The Youngster’s Dilemma

Continuing with my love for family issues, let us look at the thinking that goes behind a person who has just passed out from college and is keen on finding a goal for himself/herself.

Most of my batchmates and friends want to have a luxurious life, the kind of life one would normally dream about or see in TV or movies. And why not, they have the right to decide what they want to become and how they want to lead their lives.

But in pursuit of such a goal, sometimes these people tend to ignore their roots and their parents and set themselves on a path of selfish success and accomplishment. Why I say selfish is because of the hierarchies of priorities they decide to pursue.

Is going after one’s dreams a selfish thing to do? For those, who have tread this path would want to believe that indeed you lose some you gain some and if they would have stayed back then they wouldn’t have been where they are today and after all its in the nature of every species to leave their homes and take their own course, the best example of which they would want to cite as birds which leave their homes the moment they learn to fly.

For those who don’t believe in the above would want to change the very meaning of life. For these kind of people, to live signifies sharing happiness and sorrows witht their family even at the cost of curtailing their ambitions and in some cases their actual potential.

So far so good, but whom do u think are more happy and satisfied in life, the ambitious breed or the family breed? But before coming to any kind of conclusion do you think the aim of life is to be happy and satisfied or the aim of life is to lead it in as king-size manner as possible, which in turn would lead to what some might call materialistic happiness? Sometimes I wonder how wonderful it would be if one didn’t have to chose amongst the two. Not many on Earth are blessed with this luxury.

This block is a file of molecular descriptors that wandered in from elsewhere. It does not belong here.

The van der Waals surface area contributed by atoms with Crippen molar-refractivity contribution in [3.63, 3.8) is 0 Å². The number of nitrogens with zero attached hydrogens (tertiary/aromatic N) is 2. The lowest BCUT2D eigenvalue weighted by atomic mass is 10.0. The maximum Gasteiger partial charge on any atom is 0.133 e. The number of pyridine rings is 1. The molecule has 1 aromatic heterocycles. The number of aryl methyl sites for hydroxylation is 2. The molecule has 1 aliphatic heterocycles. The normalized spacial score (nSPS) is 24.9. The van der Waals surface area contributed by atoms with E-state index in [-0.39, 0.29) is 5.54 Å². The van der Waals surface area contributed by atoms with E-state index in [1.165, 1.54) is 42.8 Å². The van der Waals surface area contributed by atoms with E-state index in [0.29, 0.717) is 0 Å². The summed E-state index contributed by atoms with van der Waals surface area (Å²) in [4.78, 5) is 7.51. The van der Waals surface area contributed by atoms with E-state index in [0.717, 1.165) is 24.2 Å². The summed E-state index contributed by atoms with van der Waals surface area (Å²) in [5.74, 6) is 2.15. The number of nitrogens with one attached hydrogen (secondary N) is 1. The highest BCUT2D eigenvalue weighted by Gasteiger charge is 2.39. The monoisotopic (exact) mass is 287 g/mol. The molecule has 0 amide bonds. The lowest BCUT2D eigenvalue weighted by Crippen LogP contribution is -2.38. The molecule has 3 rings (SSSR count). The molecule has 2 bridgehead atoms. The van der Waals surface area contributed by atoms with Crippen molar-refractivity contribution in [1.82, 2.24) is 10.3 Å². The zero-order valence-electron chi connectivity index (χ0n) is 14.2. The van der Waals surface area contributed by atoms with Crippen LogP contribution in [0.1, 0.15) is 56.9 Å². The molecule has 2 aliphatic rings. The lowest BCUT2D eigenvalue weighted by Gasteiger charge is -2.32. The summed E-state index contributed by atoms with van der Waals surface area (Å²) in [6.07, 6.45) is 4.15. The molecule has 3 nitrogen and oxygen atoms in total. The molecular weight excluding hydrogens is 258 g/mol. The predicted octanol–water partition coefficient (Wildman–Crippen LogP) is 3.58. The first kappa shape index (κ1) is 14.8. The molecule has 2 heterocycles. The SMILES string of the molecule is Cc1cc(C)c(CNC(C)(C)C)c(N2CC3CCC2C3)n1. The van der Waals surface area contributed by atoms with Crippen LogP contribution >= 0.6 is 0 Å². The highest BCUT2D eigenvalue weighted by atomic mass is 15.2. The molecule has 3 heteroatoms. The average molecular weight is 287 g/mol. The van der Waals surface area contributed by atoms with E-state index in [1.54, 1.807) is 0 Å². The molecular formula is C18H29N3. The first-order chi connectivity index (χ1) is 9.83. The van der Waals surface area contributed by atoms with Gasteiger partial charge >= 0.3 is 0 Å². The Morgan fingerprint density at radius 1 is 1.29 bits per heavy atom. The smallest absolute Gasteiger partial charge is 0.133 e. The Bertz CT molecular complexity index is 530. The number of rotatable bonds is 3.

The question of our lives then boils down to whether we should go our own way without really caring about anyone else or should we plan our lives taking our near dear ones along with us?

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2 thoughts on “The Youngster’s Dilemma

  1. Very thoughtful post Kush!

    Individuals differ. They differ in thoughts, interests, ambitions, values and several such attributes that define the course of life and it’s eventual goal. With due courtesy to such differences, belonging to either breed (ambitious or familial) in extremity may seem unreasonable. However, it is the breed of ambitious extremists to whom we owe our understanding of everything. Genesis of art, science, literature, technology, spirituality (or any field of human endeavors that we can think of) and the horizons of our knowledge in respective fields have indelible marks of extremists.

    Familial happiness could be the most important thing in life but it may not be elevated to become the purpose of life. Motive power that drove scientists and astronauts to fatally dangerous missions could not have been just happiness!

    cheers,
    – vishwas

  2. Very well said Vishwas. This cannot be denied that its because of the ambitious breed that this world has witnessed the inventions which might have otherwise not been possible. In most cases, these were the people who were so focussed that they couldn’t think of any other thing apart from their ambition and goal.

    As a result, we as laymen, would want to say that because they were following a goal-oriented path, they missed out on the happiness derived from the family related incidents. Well, you lose some and gain some. In fact this brings us to another important question.

    Could these ambitious people derive happiness from what they did? Or for that matter they were over and above this petty question of personal happiness that we as normal people tend to focus on?

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